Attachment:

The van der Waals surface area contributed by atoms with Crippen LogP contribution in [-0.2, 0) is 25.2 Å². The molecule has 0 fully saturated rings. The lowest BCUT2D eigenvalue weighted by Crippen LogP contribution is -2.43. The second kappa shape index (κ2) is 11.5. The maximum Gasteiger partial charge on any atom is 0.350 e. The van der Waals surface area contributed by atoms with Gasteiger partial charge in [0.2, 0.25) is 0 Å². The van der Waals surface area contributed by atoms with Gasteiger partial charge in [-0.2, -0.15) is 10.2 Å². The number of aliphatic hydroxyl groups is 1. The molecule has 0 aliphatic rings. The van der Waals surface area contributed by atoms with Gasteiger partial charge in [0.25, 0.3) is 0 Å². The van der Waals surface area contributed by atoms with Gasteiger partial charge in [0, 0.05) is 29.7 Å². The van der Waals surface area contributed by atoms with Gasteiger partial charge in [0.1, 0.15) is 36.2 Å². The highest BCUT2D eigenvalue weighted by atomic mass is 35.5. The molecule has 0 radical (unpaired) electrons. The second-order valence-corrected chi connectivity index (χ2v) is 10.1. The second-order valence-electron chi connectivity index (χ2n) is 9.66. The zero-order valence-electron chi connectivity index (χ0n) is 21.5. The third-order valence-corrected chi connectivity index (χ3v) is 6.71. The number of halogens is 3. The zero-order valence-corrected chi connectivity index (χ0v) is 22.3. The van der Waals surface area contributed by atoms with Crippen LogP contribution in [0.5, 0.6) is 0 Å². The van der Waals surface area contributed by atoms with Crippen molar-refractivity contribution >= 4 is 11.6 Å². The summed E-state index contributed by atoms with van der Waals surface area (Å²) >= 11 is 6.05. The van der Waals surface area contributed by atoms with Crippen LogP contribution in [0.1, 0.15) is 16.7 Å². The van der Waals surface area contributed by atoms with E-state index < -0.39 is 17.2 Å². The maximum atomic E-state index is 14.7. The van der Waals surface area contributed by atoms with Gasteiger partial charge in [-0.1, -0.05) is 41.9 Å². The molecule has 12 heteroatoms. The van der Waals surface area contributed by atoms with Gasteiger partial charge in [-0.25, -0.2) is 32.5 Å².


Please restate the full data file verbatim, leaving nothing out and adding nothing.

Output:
The van der Waals surface area contributed by atoms with Crippen LogP contribution in [-0.2, 0) is 25.2 Å². The molecule has 0 fully saturated rings. The lowest BCUT2D eigenvalue weighted by Crippen LogP contribution is -2.43. The second kappa shape index (κ2) is 11.5. The maximum Gasteiger partial charge on any atom is 0.350 e. The van der Waals surface area contributed by atoms with Gasteiger partial charge in [0.2, 0.25) is 0 Å². The van der Waals surface area contributed by atoms with Gasteiger partial charge in [-0.2, -0.15) is 10.2 Å². The number of aliphatic hydroxyl groups is 1. The molecule has 0 aliphatic rings. The van der Waals surface area contributed by atoms with Gasteiger partial charge in [0.25, 0.3) is 0 Å². The van der Waals surface area contributed by atoms with Gasteiger partial charge in [0, 0.05) is 29.7 Å². The van der Waals surface area contributed by atoms with Gasteiger partial charge in [0.1, 0.15) is 36.2 Å². The highest BCUT2D eigenvalue weighted by atomic mass is 35.5. The molecule has 0 radical (unpaired) electrons. The second-order valence-corrected chi connectivity index (χ2v) is 10.1. The second-order valence-electron chi connectivity index (χ2n) is 9.66. The zero-order valence-electron chi connectivity index (χ0n) is 21.5. The third-order valence-corrected chi connectivity index (χ3v) is 6.71. The number of halogens is 3. The zero-order valence-corrected chi connectivity index (χ0v) is 22.3. The van der Waals surface area contributed by atoms with Crippen LogP contribution in [0.5, 0.6) is 0 Å². The van der Waals surface area contributed by atoms with Crippen molar-refractivity contribution >= 4 is 11.6 Å². The summed E-state index contributed by atoms with van der Waals surface area (Å²) >= 11 is 6.05. The van der Waals surface area contributed by atoms with Crippen LogP contribution in [0.1, 0.15) is 16.7 Å². The van der Waals surface area contributed by atoms with E-state index < -0.39 is 17.2 Å². The maximum atomic E-state index is 14.7. The van der Waals surface area contributed by atoms with Gasteiger partial charge in [-0.1, -0.05) is 41.9 Å². The molecule has 12 heteroatoms. The van der Waals surface area contributed by atoms with Gasteiger partial charge in [-0.25, -0.2) is 32.5 Å².